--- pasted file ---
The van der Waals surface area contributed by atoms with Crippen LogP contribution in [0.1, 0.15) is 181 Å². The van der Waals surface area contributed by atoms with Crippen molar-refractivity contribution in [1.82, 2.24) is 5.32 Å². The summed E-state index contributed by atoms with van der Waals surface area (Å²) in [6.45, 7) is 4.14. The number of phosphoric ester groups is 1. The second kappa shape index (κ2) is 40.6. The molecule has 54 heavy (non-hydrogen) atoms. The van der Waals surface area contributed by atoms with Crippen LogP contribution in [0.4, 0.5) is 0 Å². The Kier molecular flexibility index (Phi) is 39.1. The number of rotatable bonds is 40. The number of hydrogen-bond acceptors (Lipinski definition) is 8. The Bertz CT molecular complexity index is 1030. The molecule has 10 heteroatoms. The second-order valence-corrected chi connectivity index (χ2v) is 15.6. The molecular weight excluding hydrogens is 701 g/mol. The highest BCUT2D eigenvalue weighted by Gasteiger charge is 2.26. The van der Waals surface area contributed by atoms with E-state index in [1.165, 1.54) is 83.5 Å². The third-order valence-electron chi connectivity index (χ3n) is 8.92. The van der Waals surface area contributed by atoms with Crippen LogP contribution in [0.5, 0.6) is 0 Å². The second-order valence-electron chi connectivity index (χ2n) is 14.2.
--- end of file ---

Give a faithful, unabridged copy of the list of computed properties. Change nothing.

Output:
The van der Waals surface area contributed by atoms with Crippen LogP contribution in [0.1, 0.15) is 181 Å². The van der Waals surface area contributed by atoms with Crippen molar-refractivity contribution in [1.82, 2.24) is 5.32 Å². The summed E-state index contributed by atoms with van der Waals surface area (Å²) in [6.45, 7) is 4.14. The number of phosphoric ester groups is 1. The second kappa shape index (κ2) is 40.6. The molecule has 54 heavy (non-hydrogen) atoms. The van der Waals surface area contributed by atoms with Crippen LogP contribution in [0.4, 0.5) is 0 Å². The Kier molecular flexibility index (Phi) is 39.1. The number of rotatable bonds is 40. The number of hydrogen-bond acceptors (Lipinski definition) is 8. The Bertz CT molecular complexity index is 1030. The molecule has 10 heteroatoms. The second-order valence-corrected chi connectivity index (χ2v) is 15.6. The molecular weight excluding hydrogens is 701 g/mol. The highest BCUT2D eigenvalue weighted by Gasteiger charge is 2.26. The van der Waals surface area contributed by atoms with E-state index in [1.165, 1.54) is 83.5 Å². The third-order valence-electron chi connectivity index (χ3n) is 8.92. The van der Waals surface area contributed by atoms with Crippen LogP contribution in [0.5, 0.6) is 0 Å². The second-order valence-electron chi connectivity index (χ2n) is 14.2.